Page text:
Meanwhile, Taylor Wessing turned to Paul Hastings to bring Mark Rajbenbach into its real estate team.

Keith Barnett, head of real estate at the firm – which now has more than 60 lawyers in its core London real estate group and more than 100 working on real estate across the London base – said the addition of Rajbenbach was ‘very exciting for our team, particularly in corporate real estate and the hotels area’.

Rajbenbach was at SJ Berwin & Co before joining Paul Hastings, and his clients have included Invesco Real Estate, Starwood Capital, Evans Randall, Hilton, London & Regional, Schroders and RRAM Energy.

Elsewhere, Reed Smith has hired Leith Moghli as a partner in its global private equity and investment funds practice in London. Moghli left Kirkland & Ellis in April, where he had been a salaried partner since October 2014 in the funds practice.

Pinsent Masons has appointed Chris Richardson to lead its new forensic accounting service (FAS). He joins the firm after 16 years in the fraud investigations team at EY.

In Brussels, Sidley Austin has hired Wim Nauwelaerts from Hunton & Williams. Nauwelaerts advises on EU and international data protection and privacy compliance, including preparation for the new General Data Protection Regulation (GDPR).

He told Legal Business: ‘Sidley Austin is one of the prominent firms in Brussels and I am very excited about the prospect of expanding their global data protection practice.’

Also in Europe, Dentons strengthened its M&A and capital markets practices with the addition of Shaohui Zhang, who joins as head of the China desk in Luxembourg from Allen & Overy, and Antonella Brambilla in the corporate and M&A practice in Milan from local firm Chiomenti.

Dentons Italy managing partner Federico Sutti told Legal Business: ‘In Italy we see signs of recovery in equity capital markets. Antonella has the standing and the experience to allow Dentons to play a role in this in the near future.’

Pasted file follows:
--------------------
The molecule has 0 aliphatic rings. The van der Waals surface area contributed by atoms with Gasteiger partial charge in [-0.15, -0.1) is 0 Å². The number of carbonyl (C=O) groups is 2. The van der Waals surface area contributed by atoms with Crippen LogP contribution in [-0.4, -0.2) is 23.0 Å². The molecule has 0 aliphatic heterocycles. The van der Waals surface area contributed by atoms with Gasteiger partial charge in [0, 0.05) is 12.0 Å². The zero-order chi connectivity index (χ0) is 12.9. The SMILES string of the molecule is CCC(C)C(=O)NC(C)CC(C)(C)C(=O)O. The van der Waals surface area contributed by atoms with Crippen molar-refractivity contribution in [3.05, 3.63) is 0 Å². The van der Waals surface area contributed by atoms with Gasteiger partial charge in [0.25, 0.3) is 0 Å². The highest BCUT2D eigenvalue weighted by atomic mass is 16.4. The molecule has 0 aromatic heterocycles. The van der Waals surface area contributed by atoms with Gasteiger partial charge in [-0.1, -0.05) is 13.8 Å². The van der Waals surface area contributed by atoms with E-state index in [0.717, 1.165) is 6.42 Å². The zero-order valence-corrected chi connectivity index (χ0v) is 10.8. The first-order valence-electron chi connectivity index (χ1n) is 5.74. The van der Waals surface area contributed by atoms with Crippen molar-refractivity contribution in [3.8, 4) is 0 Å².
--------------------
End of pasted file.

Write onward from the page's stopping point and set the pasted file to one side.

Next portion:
Finally, Osborne Clarke has announced the opening of a new office in Stockholm, led by Fredrik von Baumgarten and Henrik Bergström. Von Baumgarten joins from his own firm Baumgarten Byström Rooth & Partners and was previously a partner at Nordic firms Hannes Snellman and Vinge, while Bergström was previously at Bird & Bird.

Simon Beswick, international chief executive at Osborne Clarke, said: ‘Not only is Sweden the third most active M&A market in Europe and growing faster than most other European economies, it’s a key market for many of our core sector clients.’

The Sweden office means the firm now has 25 international bases in Europe and Asia.

marco.cillario@legalbusiness.co.uk

Legal Business

Global London results: Sidley Austin City turnover hits £75m as Reed Smith sees a dip

Global London results: Sidley Austin City turnover hits £75m as Reed Smith sees a dip

Sidley Austin has seen its London turnover boosted by 17% in 2016, hitting £75.2m for the firm’s last financial year, while other US shops paint a mixed picture in Legal Business’s Global London Report.

Sidley Austin’s solid year follows a year of extensive lateral recruitment, having landed a six-partner private equity and finance team from Kirkland & Ellis in March 2016, the Chicago outfit saw City revenue grow from £64.2m to £75.2m. The firm made a total of 12 partner level hires last year, with hires from firms including Kirkland; Linklaters; Cravath, Swaine & Moore; Paul Hastings; Willkie Farr & Gallagher; and DLA Piper.

Meanwhile, other US firms reported a mixed bag of results, with Reed Smith seeing London turnover drop 5% in sterling terms to £129m in 2016 from £135m the year before.

Firms including Debevoise & Plimpton, Akin Gump Strauss Hauer & Feld and King and Spalding have all also seen City turnover dip in 2016.

White & Case has remained on the front foot with a 4% increase to $290m, more muted after the firm’s 22% boost in the City in 2015.

Baker McKenzie’s UK LLP results, released today, showed the firm had enjoyed solid growth in 2016, up just over 20% to £176m.

The world’s largest firm by revenue, Latham & Watkins, this year refused to disclose its London office turnover, a year after falling behind White & Case as the highest-billing US firm in the City.

Last year the firm reported revenues for 2015 were up 12% to $263m, however Legal Business understands this year City turnover was relatively flat during a quiet year for its key leveraged buyout practice.

matthew.field@legalease.co.uk

For more on international firms in the City, see the 2017 Global London report

Legal Business

Focus: Sidley Austin

Focus: Sidley Austin

London office headcount: 134 lawyers, 45 partners

Fee-earner headcount change since 2011: +17%